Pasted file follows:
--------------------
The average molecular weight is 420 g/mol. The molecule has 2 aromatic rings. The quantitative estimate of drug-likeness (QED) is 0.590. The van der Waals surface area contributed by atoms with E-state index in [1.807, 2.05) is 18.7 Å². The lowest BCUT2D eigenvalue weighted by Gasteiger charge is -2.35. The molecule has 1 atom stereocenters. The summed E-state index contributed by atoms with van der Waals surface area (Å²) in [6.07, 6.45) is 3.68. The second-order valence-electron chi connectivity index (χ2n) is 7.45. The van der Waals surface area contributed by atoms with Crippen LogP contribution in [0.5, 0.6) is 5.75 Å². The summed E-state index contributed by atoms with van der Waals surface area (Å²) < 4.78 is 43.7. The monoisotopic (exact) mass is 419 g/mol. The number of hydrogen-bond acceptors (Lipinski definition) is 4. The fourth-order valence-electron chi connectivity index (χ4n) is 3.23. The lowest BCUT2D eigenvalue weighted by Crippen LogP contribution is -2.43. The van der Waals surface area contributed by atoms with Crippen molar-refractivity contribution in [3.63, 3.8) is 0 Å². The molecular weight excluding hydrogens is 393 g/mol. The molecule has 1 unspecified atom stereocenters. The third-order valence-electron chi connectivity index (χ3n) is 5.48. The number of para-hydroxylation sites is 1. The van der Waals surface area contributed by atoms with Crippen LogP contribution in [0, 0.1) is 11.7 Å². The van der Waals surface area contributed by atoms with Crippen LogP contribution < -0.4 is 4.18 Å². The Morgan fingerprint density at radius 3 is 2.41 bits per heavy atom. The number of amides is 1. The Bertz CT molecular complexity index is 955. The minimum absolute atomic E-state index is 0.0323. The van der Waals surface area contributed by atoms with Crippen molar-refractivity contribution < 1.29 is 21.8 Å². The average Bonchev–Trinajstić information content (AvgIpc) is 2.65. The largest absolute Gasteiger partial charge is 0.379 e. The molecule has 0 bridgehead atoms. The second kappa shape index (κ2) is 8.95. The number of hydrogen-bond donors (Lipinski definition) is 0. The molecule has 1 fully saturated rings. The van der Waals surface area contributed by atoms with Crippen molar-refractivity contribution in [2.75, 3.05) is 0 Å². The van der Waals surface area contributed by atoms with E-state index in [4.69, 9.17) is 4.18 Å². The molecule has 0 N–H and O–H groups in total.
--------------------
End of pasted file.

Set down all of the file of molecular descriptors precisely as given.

The average molecular weight is 420 g/mol. The molecule has 2 aromatic rings. The quantitative estimate of drug-likeness (QED) is 0.590. The van der Waals surface area contributed by atoms with E-state index in [1.807, 2.05) is 18.7 Å². The lowest BCUT2D eigenvalue weighted by Gasteiger charge is -2.35. The molecule has 1 atom stereocenters. The summed E-state index contributed by atoms with van der Waals surface area (Å²) in [6.07, 6.45) is 3.68. The second-order valence-electron chi connectivity index (χ2n) is 7.45. The van der Waals surface area contributed by atoms with Crippen LogP contribution in [0.5, 0.6) is 5.75 Å². The summed E-state index contributed by atoms with van der Waals surface area (Å²) < 4.78 is 43.7. The monoisotopic (exact) mass is 419 g/mol. The number of hydrogen-bond acceptors (Lipinski definition) is 4. The fourth-order valence-electron chi connectivity index (χ4n) is 3.23. The lowest BCUT2D eigenvalue weighted by Crippen LogP contribution is -2.43. The van der Waals surface area contributed by atoms with Crippen molar-refractivity contribution in [3.63, 3.8) is 0 Å². The molecular weight excluding hydrogens is 393 g/mol. The molecule has 1 unspecified atom stereocenters. The third-order valence-electron chi connectivity index (χ3n) is 5.48. The number of para-hydroxylation sites is 1. The van der Waals surface area contributed by atoms with Crippen LogP contribution in [0, 0.1) is 11.7 Å². The van der Waals surface area contributed by atoms with Crippen LogP contribution < -0.4 is 4.18 Å². The Morgan fingerprint density at radius 3 is 2.41 bits per heavy atom. The number of amides is 1. The Bertz CT molecular complexity index is 955. The minimum absolute atomic E-state index is 0.0323. The van der Waals surface area contributed by atoms with Crippen molar-refractivity contribution < 1.29 is 21.8 Å². The average Bonchev–Trinajstić information content (AvgIpc) is 2.65. The largest absolute Gasteiger partial charge is 0.379 e. The molecule has 0 bridgehead atoms. The second kappa shape index (κ2) is 8.95. The number of hydrogen-bond donors (Lipinski definition) is 0. The molecule has 1 fully saturated rings. The van der Waals surface area contributed by atoms with Crippen molar-refractivity contribution in [2.75, 3.05) is 0 Å². The van der Waals surface area contributed by atoms with E-state index in [4.69, 9.17) is 4.18 Å². The molecule has 0 N–H and O–H groups in total.